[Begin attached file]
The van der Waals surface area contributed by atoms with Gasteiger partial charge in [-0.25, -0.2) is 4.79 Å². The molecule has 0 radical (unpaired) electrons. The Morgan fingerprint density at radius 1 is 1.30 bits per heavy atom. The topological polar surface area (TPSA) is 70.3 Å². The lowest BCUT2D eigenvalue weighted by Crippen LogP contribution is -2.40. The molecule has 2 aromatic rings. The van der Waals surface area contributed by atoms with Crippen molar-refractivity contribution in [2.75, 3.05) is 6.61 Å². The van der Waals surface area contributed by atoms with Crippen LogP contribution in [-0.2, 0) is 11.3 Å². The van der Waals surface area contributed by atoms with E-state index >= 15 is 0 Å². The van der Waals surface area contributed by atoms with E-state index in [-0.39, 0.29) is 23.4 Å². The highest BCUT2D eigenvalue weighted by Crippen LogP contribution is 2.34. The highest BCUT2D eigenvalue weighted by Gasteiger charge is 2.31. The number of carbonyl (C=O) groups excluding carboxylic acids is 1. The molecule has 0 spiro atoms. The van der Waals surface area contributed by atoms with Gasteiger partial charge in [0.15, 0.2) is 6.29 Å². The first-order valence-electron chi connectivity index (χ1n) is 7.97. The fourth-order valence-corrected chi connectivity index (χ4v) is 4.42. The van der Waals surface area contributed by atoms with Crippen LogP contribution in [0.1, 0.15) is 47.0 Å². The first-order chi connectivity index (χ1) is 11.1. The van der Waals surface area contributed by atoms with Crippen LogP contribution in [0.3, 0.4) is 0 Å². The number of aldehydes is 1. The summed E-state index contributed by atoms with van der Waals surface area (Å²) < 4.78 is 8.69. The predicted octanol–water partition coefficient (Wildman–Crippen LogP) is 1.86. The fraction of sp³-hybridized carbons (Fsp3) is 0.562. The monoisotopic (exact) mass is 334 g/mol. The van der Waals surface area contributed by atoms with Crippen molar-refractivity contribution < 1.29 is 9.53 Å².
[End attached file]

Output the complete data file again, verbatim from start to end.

The van der Waals surface area contributed by atoms with Gasteiger partial charge in [-0.25, -0.2) is 4.79 Å². The molecule has 0 radical (unpaired) electrons. The Morgan fingerprint density at radius 1 is 1.30 bits per heavy atom. The topological polar surface area (TPSA) is 70.3 Å². The lowest BCUT2D eigenvalue weighted by Crippen LogP contribution is -2.40. The molecule has 2 aromatic rings. The van der Waals surface area contributed by atoms with Crippen molar-refractivity contribution in [2.75, 3.05) is 6.61 Å². The van der Waals surface area contributed by atoms with Crippen LogP contribution in [-0.2, 0) is 11.3 Å². The van der Waals surface area contributed by atoms with E-state index >= 15 is 0 Å². The van der Waals surface area contributed by atoms with E-state index in [-0.39, 0.29) is 23.4 Å². The highest BCUT2D eigenvalue weighted by Crippen LogP contribution is 2.34. The highest BCUT2D eigenvalue weighted by Gasteiger charge is 2.31. The number of carbonyl (C=O) groups excluding carboxylic acids is 1. The molecule has 0 spiro atoms. The van der Waals surface area contributed by atoms with Gasteiger partial charge in [0.15, 0.2) is 6.29 Å². The first-order valence-electron chi connectivity index (χ1n) is 7.97. The fourth-order valence-corrected chi connectivity index (χ4v) is 4.42. The van der Waals surface area contributed by atoms with Crippen LogP contribution in [0.1, 0.15) is 47.0 Å². The first-order chi connectivity index (χ1) is 11.1. The van der Waals surface area contributed by atoms with Crippen LogP contribution in [0.3, 0.4) is 0 Å². The number of aldehydes is 1. The summed E-state index contributed by atoms with van der Waals surface area (Å²) < 4.78 is 8.69. The predicted octanol–water partition coefficient (Wildman–Crippen LogP) is 1.86. The fraction of sp³-hybridized carbons (Fsp3) is 0.562. The monoisotopic (exact) mass is 334 g/mol. The van der Waals surface area contributed by atoms with Crippen molar-refractivity contribution < 1.29 is 9.53 Å².